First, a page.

NOVEMBER SURPRISE: The Decemberists, Electric Factory, Last Night [photo by MICHAEL DONOVAN]
BY MICHAEL DONOVAN We all have novels we constantly return to in times of public boredom or private darkness. I’ve read The Great Gatsby more times than I’d like to admit, and The Sun Also Rises ceases to get old for me. It’s fitting, then, that Portland, Oregon’s premiere storytelling band is just the same—no matter how many times I spend the evening with them (seven) and no matter how little their show changes (very little), I’ll never tire of seeing the Decemberists.
Take seven: The D’s are currently touring in support of their new Always the Bridesmaid singles series, three 10-inch releases with two new songs apiece. The best of these records is definitely the third, which comes out next month, featuring “Raincoat Song” and “Record Year.” All six songs (one of which is actually a Velvet Underground tune, “I’m Sticking With You”) fit snugly into the Decemberists canon, and the five that were played sounded great live. Staples from all corners of the band’s catalogue were also hit on, including the opener, Her Majesty’s “Shanty for the Arethusa,” and the one-two punch of Picaresque’s “The Engine Driver” and “On the Bus Mall.”
Even with new songs, though, the experience has changed little. Frontman Colin Meloy still thrives on witty crowd-banter, is not afraid to instruct the audience to sit down on the floor, and has a penchant for climbing stacks of amplifiers (and scaring the living Christ out of the E-Factory staff in the process—there are stairs for the upper level, man!). It’s expected that songs will be broken down for sing-a-longs and dance-offs, and one can count on not knowing what at least five words a song actually mean. Still, there’s nothing wrong with this familiarity. I keep on coming back for this band because the experience is just as enjoyable each time, if not more so—as a vet, I know all of Meloy’s instructions for shenanigans before he even gives them out.
Inevitably, the band will hit the road again, and probably within a few months (Meloy hinted at the new album, Hazards of Love, dropping as early as next March). It’s safe to assume that the show will be pretty much the same. And you’d better believe I’ll be there, soaking up an experience as fresh as it was six years ago. It’s that good. As a sidenote, the Decemberists continue their streak of having openers that make it worth showing up early. Thanks to Colin and the gang, I’ve been introduced to Stars, My Brightest Diamond, Cass McCombs, Land of Talk, Grizzly Bear, and now Loch Lomond. There’s no exposure like being sidekick to a troubadour!
BY JONATHAN VALANIA FOR THE INQUIRER Amongst people who like that sort of thing, Colin Meloy — ringleader of the Portland-based folk-pop collective The Decemberists — is the most satisfyingly literary songwriter to emerge from the most recent crop of indie-rock luminaries. Others find his tune-smithing to be cloying and contrived, like an English class apple-shiner who always makes sure his essay question answers always incorporate alliteration and onomatopoeia, and at least three examples of simile and metaphor, just because he can.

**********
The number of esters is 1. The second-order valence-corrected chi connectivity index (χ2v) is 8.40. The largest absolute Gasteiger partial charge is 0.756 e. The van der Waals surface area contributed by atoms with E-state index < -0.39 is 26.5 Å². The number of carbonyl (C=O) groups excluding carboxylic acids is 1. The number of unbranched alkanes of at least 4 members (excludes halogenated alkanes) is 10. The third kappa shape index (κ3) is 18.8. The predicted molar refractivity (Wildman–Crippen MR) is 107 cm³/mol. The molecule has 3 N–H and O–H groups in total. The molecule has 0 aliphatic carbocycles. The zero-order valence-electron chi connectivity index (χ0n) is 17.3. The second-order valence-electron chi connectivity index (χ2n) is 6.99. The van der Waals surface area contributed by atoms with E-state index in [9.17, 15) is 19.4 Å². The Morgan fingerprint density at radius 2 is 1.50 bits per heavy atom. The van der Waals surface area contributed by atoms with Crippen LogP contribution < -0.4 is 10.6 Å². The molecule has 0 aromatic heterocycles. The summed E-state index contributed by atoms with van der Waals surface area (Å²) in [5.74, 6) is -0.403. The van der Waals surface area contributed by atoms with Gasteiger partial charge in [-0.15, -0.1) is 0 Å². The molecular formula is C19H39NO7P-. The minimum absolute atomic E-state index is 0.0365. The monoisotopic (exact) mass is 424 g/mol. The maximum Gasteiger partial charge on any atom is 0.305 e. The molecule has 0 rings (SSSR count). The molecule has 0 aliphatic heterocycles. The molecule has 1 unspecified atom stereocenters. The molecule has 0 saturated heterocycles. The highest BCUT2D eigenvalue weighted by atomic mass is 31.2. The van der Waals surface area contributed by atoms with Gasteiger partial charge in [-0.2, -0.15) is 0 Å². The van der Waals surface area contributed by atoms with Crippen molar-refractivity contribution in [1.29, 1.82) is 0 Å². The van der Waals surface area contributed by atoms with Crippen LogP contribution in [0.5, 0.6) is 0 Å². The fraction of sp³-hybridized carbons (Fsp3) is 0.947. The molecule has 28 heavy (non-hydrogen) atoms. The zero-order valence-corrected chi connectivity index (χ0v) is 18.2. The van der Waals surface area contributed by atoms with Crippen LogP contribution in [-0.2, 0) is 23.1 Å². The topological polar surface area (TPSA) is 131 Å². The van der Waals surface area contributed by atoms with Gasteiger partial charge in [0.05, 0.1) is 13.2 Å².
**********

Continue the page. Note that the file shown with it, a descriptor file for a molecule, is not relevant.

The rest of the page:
A bookish, blocky man with an owlish countenance and the physique of chatroom habitue, Meloy writes songs that could best be described as historic pulp-fiction, a faux-remembrance of all things past, usually set in some exotic milieu, an ante-bellum romance here, a sepia-toned Dickensian character study there. The Decemberists are like the kids from Western Civ. class who, when we break off into discussion groups, stage a hootenanny of historically-accurate sea chanteys and cheerful murder ballads. Conventional wisdom asserts that bands like the Decemberists are too clever for primetime by at least half, but in fact they are one of the most popular bands of the Pitchfork/New Media indie-rock era. They sold out the Electric Factory Wednesday night, and the crowd sang along with every exquisitely-penned quatrain.
The Decemberists take their name from a group of 19th-century Russian revolutionaries, but Wednesday night they look like they couldn’t overthrow a lemonade stand. Performing beneath glowing-orange paper lanterns and a wall-sized backdrop depicting a mountainside monastery in ancient China, Meloy and his merry band ran down the bulk of the Decemberist’s extant full-lengths, the most-excellent Her Majesty and Picaresque and the new and not necessarily improved The Crane’s Wife. The problem with the new album is that it trades the band’s immaculate folk-pop for ill-advised forays into prog and funkiness — never a wise move for whiter-shade-of-pale types like Meloy. Still, you have to give Meloy and co. credit for going their own way. And besides, on the eve of the election, in this desperate, hopeful moment, who better to lead a roomful of twentysomethings through a sing-along of “we will arise from the bunkers…hear the bombs fade away” than an earnest young man armed with nothing more than a smile and a lute. [November, 2006]
THE ZOMBIES: Time Of The Season
[Hat tip to EVA LIAO]